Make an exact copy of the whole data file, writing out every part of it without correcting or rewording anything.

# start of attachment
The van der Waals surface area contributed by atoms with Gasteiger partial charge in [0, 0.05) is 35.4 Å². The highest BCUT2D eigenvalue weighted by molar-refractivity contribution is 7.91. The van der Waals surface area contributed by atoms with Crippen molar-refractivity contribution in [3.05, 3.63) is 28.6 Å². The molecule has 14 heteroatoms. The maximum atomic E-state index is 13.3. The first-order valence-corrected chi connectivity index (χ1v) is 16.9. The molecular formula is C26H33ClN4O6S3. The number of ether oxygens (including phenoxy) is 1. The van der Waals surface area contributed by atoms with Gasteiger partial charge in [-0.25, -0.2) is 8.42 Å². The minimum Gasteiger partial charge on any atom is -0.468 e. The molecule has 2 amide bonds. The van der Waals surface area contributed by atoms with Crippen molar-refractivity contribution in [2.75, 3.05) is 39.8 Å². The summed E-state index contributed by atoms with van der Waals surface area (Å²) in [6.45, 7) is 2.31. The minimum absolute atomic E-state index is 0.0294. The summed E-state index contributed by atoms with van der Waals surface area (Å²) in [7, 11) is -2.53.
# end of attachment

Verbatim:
The van der Waals surface area contributed by atoms with Gasteiger partial charge in [0, 0.05) is 35.4 Å². The highest BCUT2D eigenvalue weighted by molar-refractivity contribution is 7.91. The van der Waals surface area contributed by atoms with Crippen molar-refractivity contribution in [3.05, 3.63) is 28.6 Å². The molecule has 14 heteroatoms. The maximum atomic E-state index is 13.3. The first-order valence-corrected chi connectivity index (χ1v) is 16.9. The molecular formula is C26H33ClN4O6S3. The number of ether oxygens (including phenoxy) is 1. The van der Waals surface area contributed by atoms with Gasteiger partial charge in [-0.25, -0.2) is 8.42 Å². The minimum Gasteiger partial charge on any atom is -0.468 e. The molecule has 2 amide bonds. The van der Waals surface area contributed by atoms with Crippen molar-refractivity contribution in [2.75, 3.05) is 39.8 Å². The summed E-state index contributed by atoms with van der Waals surface area (Å²) in [6.45, 7) is 2.31. The minimum absolute atomic E-state index is 0.0294. The summed E-state index contributed by atoms with van der Waals surface area (Å²) in [7, 11) is -2.53.